Allain, Richard: It sifts from leaden sieves
SATB and harp or piano
Words by Emily Dickinson
Richard Allain’s music captures the unruffled mystery of a perfect snow-scene, imagined in words by reclusive New England poet Emily Dickinson. Conveying stillness in its rippling chords and delicate figuration, the harp (or piano) adds atmosphere and a most delicate background to the choir’s calm rendition of the poem, in five verses that compare the snow to alabaster wool, and to a crystal veil cast over ‘summer’s empty room’. Well known for his work in education as well as for his widely performed choral works, the composer here adds to the repertoire of winter music a fine score that will leave a haunting impression in any seasonal programme.
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It sifts from leaden sieves is a setting of a poem by Emily Dickinson, which is scored for SATB and harp or piano. Avoiding direct use of the word ‘snow’, Dickinson’s poem instead suggests the sifting of flour as a metaphor for snowfall, which transforms everyday scenes – of a road, a field, a fence – into a world of poetic beauty through its imagery of ‘alabaster wool’ and ‘crystal veil’. Each of the five stanzas explores different textures in the choral writing. The fourth stanza is a cappella, and the last recalls the opening melody, but adds a soprano descant. The music of the accompaniment evokes the wintry falling snow through a series of descending figures across a broad tessitura. The carol was premiered by its dedicatees, the Schola Cantorum of London’s Cardinal Vaughan Memorial School at the church of Our Lady of Victories, Kensington in 2021, with Olivia Jaguers, harp, conducted by Scott Price.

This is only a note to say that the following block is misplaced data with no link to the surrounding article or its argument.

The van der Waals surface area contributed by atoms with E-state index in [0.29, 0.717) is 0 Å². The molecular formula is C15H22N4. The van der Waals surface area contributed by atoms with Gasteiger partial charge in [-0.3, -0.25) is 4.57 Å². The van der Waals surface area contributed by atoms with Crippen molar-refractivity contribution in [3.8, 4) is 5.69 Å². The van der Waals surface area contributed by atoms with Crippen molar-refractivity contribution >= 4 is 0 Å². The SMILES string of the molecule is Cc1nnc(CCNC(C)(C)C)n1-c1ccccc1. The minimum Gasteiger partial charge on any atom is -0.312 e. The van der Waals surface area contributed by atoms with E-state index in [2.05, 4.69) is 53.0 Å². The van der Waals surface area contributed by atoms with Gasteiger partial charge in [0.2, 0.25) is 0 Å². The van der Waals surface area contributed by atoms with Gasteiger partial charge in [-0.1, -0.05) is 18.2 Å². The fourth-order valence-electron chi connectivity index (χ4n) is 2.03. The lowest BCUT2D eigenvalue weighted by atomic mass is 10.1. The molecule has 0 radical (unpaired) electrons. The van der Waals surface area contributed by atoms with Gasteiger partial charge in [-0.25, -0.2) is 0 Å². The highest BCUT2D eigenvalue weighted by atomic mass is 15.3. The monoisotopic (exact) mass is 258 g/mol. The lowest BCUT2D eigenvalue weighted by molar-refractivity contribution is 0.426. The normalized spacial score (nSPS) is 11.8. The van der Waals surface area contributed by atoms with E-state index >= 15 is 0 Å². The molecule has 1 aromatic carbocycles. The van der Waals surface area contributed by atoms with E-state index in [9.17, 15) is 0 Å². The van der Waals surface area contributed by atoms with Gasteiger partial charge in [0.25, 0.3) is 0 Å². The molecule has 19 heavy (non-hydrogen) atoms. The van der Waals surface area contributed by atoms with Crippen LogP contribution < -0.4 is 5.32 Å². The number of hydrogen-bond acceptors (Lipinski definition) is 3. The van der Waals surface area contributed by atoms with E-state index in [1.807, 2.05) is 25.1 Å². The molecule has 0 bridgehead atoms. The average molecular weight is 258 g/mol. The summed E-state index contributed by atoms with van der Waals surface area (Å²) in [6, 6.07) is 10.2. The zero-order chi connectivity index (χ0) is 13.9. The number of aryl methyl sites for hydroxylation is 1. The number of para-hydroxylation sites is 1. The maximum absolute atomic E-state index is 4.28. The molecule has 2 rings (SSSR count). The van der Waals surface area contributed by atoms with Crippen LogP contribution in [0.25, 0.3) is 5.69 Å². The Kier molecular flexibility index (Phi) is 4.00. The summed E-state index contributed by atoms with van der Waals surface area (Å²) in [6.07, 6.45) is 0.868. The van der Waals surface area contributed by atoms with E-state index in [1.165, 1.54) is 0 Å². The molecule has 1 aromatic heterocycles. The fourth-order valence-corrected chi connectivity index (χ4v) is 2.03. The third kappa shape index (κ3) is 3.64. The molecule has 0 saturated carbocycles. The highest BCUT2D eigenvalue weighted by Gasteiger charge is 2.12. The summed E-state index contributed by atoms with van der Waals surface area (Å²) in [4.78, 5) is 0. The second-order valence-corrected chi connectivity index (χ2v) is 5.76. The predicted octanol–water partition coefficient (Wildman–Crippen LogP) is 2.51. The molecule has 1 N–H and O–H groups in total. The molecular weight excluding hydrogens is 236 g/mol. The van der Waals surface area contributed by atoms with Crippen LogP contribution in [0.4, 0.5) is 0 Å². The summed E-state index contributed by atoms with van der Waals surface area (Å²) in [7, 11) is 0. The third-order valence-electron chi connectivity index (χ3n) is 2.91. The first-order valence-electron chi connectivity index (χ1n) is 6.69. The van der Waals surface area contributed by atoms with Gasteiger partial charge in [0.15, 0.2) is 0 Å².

Another newly published piece that skilfully places an instrumental accompaniment with voices, which again would work so well with young or adult voices, is by Richard Allain:
It sifts from leaden sieves
Of course, it is not possible for everyone to have access to a harp, but it would be a wonderful, vibrant and supportive addition. It will be too late to include this in a Christmas programme this year, but it would sit comfortably within a seasonal, maybe winter, programme, with the amazing words of Emily Dickinson that omit the actual word ‘snow’ but use the metaphor of ‘alabaster wool’ and a crystal veil on stump, and stack and stem, the summer’s empty room and speak of howit transforms everyday views. The choirs calm delivery of the poem throughout the five verses is mostly accompanied by gently flowing chords but there is a rich variety of choral textures, including an a cappella verse and the simple but effective repetition of the opening melody with an added soprano descant within the final verse. All the vocal lines sit comfortably within the vocal range, and the instrumental accompaniment, in beautiful contrast, touches on a wider tessitura which seems to sensitively frame the expansive scene suggested in the poem.
Jeremy Summerly, Choir & Organ
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